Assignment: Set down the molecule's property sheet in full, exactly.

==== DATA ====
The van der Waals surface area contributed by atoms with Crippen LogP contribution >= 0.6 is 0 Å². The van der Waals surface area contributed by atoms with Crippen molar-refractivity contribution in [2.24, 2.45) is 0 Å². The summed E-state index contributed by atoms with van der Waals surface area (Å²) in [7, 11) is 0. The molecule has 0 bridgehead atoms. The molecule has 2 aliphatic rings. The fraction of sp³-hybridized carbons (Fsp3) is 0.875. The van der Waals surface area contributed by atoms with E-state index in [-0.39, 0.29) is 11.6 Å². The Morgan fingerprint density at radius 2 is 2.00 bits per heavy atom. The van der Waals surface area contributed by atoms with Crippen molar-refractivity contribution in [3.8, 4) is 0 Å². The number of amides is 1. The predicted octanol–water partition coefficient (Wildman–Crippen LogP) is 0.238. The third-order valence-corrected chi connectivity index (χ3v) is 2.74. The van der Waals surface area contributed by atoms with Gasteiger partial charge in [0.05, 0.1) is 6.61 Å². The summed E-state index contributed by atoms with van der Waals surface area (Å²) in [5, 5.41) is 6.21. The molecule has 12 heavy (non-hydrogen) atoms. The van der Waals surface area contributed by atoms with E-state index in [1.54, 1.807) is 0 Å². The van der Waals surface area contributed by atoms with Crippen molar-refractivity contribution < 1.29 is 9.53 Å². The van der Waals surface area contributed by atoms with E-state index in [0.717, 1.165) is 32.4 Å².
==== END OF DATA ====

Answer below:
The van der Waals surface area contributed by atoms with Crippen LogP contribution >= 0.6 is 0 Å². The van der Waals surface area contributed by atoms with Crippen molar-refractivity contribution in [2.24, 2.45) is 0 Å². The summed E-state index contributed by atoms with van der Waals surface area (Å²) in [7, 11) is 0. The molecule has 0 bridgehead atoms. The molecule has 2 aliphatic rings. The fraction of sp³-hybridized carbons (Fsp3) is 0.875. The van der Waals surface area contributed by atoms with E-state index in [-0.39, 0.29) is 11.6 Å². The Morgan fingerprint density at radius 2 is 2.00 bits per heavy atom. The van der Waals surface area contributed by atoms with Crippen molar-refractivity contribution in [3.8, 4) is 0 Å². The number of amides is 1. The predicted octanol–water partition coefficient (Wildman–Crippen LogP) is 0.238. The third-order valence-corrected chi connectivity index (χ3v) is 2.74. The van der Waals surface area contributed by atoms with Gasteiger partial charge in [0.05, 0.1) is 6.61 Å². The summed E-state index contributed by atoms with van der Waals surface area (Å²) in [5, 5.41) is 6.21. The molecule has 12 heavy (non-hydrogen) atoms. The van der Waals surface area contributed by atoms with E-state index in [1.54, 1.807) is 0 Å². The van der Waals surface area contributed by atoms with Crippen molar-refractivity contribution < 1.29 is 9.53 Å². The van der Waals surface area contributed by atoms with E-state index in [0.717, 1.165) is 32.4 Å².